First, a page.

The highly contagious canine flu virus is once again popping up in Minnesota, so state officials are going to once again keep a close eye on how it spreads.
A total of 23 positive cases of H3N2 dog flu in Minnesota have been reported to Cornell University's tracking page in the past 45 days.
That's by far the most in any Midwestern state (though Florida's had 100 positive tests). The Minnesota cases are in the southern or central parts of the state:
From March of 2015 through to 45 days ago, the state had seen just 26.
Because of all that recent activity, the Minnesota Board of Animal Health is re-classifying canine influenza, and asking veterinarians to help keep tabs on it.
Suddenly more cases
You might remember, dog flu popped up a couple years ago.
In April of 2015, states around Minnesota started seeing a spike in canine influenza, with more than 1,000 sickened in a short period of time. A case was found in Minnesota that June, in a dog adopted from a St. Paul shelter.
By June of 2016, reports of the virus had dwindled enough that the Minnesota Board of Animal Health felt it didn't need to proactively track canine flu, since it was no longer "as large of an issue," spokesperson Michael Crusan told GoMN.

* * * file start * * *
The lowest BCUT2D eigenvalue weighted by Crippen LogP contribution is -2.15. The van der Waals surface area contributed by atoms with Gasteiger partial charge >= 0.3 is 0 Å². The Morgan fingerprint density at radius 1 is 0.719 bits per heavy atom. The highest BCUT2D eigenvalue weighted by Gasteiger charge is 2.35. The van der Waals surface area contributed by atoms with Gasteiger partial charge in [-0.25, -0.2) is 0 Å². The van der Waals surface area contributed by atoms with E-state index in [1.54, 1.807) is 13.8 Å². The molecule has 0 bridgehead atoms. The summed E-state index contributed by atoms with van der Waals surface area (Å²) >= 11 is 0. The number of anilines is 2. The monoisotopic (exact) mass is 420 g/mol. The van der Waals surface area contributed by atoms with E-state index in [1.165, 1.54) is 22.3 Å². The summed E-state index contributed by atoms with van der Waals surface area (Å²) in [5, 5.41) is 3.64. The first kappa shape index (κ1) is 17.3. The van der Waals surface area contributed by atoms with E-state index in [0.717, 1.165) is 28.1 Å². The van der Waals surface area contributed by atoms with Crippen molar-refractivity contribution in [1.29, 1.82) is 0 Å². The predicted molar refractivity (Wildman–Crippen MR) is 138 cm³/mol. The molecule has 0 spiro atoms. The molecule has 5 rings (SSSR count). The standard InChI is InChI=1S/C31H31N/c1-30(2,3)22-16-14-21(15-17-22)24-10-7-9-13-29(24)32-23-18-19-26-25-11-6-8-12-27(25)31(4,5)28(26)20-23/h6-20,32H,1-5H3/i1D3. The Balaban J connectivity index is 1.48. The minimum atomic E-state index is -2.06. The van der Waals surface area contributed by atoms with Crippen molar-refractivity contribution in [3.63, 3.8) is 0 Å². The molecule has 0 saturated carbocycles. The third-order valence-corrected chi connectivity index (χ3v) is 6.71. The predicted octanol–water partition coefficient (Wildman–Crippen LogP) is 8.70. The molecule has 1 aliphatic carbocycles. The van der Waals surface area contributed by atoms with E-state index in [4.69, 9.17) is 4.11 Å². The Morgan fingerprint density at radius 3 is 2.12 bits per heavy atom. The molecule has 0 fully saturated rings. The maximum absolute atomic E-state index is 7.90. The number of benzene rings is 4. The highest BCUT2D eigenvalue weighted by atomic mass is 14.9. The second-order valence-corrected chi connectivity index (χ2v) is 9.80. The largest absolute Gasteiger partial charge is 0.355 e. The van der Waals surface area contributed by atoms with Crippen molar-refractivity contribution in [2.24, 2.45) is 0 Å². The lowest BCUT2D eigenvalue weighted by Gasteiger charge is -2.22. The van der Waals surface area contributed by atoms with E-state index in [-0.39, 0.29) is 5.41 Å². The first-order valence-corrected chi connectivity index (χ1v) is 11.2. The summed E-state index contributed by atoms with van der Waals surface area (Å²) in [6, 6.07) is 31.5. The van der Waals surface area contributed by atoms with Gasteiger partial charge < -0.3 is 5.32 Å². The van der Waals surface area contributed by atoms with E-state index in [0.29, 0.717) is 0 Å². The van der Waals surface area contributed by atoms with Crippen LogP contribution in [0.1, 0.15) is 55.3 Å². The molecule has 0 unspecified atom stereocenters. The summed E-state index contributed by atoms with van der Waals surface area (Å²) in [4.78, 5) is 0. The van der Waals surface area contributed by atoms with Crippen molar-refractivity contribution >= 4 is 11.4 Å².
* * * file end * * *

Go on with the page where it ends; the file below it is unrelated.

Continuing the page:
State Veterinarian Dr. Beth Thompson in a statement said it "appeared the disease was diminishing" at the time.
That was the case until recently here, when veterinarians at private practices began telling the board they were seeing cases pop up again.
So the board made the decision to add canine influenza back to its list of reportable disease. Meaning a vet or health professional who confirms a dog has it (or has reasonable suspicion), they have to report it immediately to the board.
"With all diseases it's not a finite thing, that the disease is there one day, it's gone the next day type of thing," Crusan said. "This could be something that could linger for awhile, and we might need to start keeping more data on it now so we can understand better in the future where this is going."
What you should do if you think your dog has influenza
Dog flu is really contagious – it can spread through coughing, sneezing or direct contact between canines, the Board of Animal Health says.
Infected dogs usually end up with a mild cough, fever, lethargy, or increased sneezing/nasal discharge. Most dogs have a mild form and recover just fine, the American Veterinary Medical Foundation says, but things can become more serious, and dogs have died from the virus.
If a dog exhibits respiratory symptoms, bring him/her to your regular vet, Crusan said. They'll know your pet best, and can suss out whether it's canine influenza or something else.
There is a vaccine available, but you should talk it over with your vet to make sure that's the right move.
The Animal Control Board also mentions this: It's rare, but cats can contract the dog flu. So keep felines away from infected pups.